Rapid Prototyping for general microcontroller applications, for 32-bit ARM® Cortex™-M0+ based designs



The MBED Microcontrollers are a series of microcontroller development boards designed for rapid prototyping.

The NXP LPC800-MAX Microcontroller in particular is designed for prototyping low battery powered applications and 32-bit ARM® Cortex™-M0+ based designs. The LPC800-MAX is packaged in an Arduino compatible form factor for prototyping a wide number of Arduino Shields, and also supported the mbed and LPCXpress footprints, for developing with PCBs, stripboard and breadboard.


It is based on the NXP LPC812, with a 32-bit ARM Cortex-M0+ core running at 48MHz. It includes 32KB FLASH, 4KB RAM and lots of interfaces including UART, SPI, I2C, analog comparator and other I/O interfaces. The LPC812 implements a full IO crossbar, meaning any function can be mapped to any pin.

The mbed Microcontrollers provide experienced embedded developers a powerful and productive platform for building proof-of-concepts. For developers new to 32-bit microcontrollers, mbed provides an accessible prototyping solution to get projects built with the backing of libraries, resources and support shared in the mbed community.


  • NXP LPC812 MCU
    • Low power ARM® Cortex™-M0+ Core
    • 48MHz, 4KB RAM, 32KB FLASH
    • 3xUART, 2xSPI, I2C , UART, 6xADC, GPIO
    • LPC800-MAX includes onboard I2C A/D and D/A
  • Prototyping form-factor
    • Arduino form factor (r3)
    • 54-pin 0.1" pitch DIP package, including mbed and LPCXpresso footprints
    • 5V USB, 4.5-9V supply
    • Built-in USB drag 'n' drop FLASH programmer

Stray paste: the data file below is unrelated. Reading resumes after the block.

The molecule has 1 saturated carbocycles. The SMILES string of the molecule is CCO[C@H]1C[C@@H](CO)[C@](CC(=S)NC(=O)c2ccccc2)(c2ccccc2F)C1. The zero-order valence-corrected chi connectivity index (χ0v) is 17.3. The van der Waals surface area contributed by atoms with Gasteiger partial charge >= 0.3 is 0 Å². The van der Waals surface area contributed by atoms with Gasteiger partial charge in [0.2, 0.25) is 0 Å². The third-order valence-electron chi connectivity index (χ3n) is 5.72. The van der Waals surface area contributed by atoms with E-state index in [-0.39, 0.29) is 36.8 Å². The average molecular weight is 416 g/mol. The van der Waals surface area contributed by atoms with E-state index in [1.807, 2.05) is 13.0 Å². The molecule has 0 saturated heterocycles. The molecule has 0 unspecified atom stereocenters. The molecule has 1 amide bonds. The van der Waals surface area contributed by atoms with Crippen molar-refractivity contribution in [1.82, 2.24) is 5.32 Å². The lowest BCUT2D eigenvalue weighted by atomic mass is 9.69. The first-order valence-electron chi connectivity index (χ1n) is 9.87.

• mbed.org Developer Website
    • Lightweight Online Compiler
    • High level C/C++ SDK
    • Component databased of software libraries
    • Cookbook of published libraries and projects

Getting Started with mbed

1. Connect your mbed to a PC

Use the USB lead to connect your mbed to a PC. The status light will come on, indicating it has power. After a few seconds of activity, the PC will recognise the mbed Microcontroller as a standard USB drive.

Windows XP exampleMac OS X example

2. Click the MBED.HTM link to get logged in

Go to the new USB Drive, and click MBED.HTM to open it in a web browser.

If you do not have an mbed account, choose "Signup", and create your mbed Account. Otherwise, log in with your normal username and password.

This will give you access to the website, tools, libraries and documentation.

3. Have Fun!

Where next

A good starting point is to download a pre-compiled program, so that you get used to downloading and running programs before you start compiling your own.

See also

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